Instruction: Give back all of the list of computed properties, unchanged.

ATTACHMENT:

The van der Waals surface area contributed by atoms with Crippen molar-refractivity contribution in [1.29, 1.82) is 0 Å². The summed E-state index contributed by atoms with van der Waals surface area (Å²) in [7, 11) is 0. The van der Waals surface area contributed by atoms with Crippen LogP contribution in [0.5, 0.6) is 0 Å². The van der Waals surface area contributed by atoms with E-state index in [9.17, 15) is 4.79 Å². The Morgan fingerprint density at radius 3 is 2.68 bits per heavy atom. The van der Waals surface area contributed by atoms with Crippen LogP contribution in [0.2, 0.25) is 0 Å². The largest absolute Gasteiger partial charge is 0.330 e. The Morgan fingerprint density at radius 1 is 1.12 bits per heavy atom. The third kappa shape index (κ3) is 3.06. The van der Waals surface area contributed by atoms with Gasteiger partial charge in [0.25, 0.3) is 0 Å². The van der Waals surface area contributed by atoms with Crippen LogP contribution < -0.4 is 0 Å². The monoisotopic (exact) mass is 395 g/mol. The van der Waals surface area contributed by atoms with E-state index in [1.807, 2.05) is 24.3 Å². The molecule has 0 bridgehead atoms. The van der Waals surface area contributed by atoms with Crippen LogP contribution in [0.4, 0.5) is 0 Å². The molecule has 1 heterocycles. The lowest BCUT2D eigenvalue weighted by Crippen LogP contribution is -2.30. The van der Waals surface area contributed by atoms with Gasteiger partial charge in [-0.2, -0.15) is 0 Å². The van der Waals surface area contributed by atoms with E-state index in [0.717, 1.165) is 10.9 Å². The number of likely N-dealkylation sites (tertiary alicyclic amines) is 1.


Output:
The van der Waals surface area contributed by atoms with Crippen molar-refractivity contribution in [1.29, 1.82) is 0 Å². The summed E-state index contributed by atoms with van der Waals surface area (Å²) in [7, 11) is 0. The van der Waals surface area contributed by atoms with Crippen LogP contribution in [0.5, 0.6) is 0 Å². The van der Waals surface area contributed by atoms with E-state index in [9.17, 15) is 4.79 Å². The Morgan fingerprint density at radius 3 is 2.68 bits per heavy atom. The van der Waals surface area contributed by atoms with Crippen LogP contribution in [0.2, 0.25) is 0 Å². The largest absolute Gasteiger partial charge is 0.330 e. The Morgan fingerprint density at radius 1 is 1.12 bits per heavy atom. The third kappa shape index (κ3) is 3.06. The van der Waals surface area contributed by atoms with Gasteiger partial charge in [0.25, 0.3) is 0 Å². The van der Waals surface area contributed by atoms with Crippen LogP contribution < -0.4 is 0 Å². The monoisotopic (exact) mass is 395 g/mol. The van der Waals surface area contributed by atoms with E-state index in [1.807, 2.05) is 24.3 Å². The molecule has 0 bridgehead atoms. The van der Waals surface area contributed by atoms with Crippen LogP contribution in [0.4, 0.5) is 0 Å². The molecule has 1 heterocycles. The lowest BCUT2D eigenvalue weighted by Crippen LogP contribution is -2.30. The van der Waals surface area contributed by atoms with Gasteiger partial charge in [-0.2, -0.15) is 0 Å². The van der Waals surface area contributed by atoms with E-state index in [0.717, 1.165) is 10.9 Å². The number of likely N-dealkylation sites (tertiary alicyclic amines) is 1.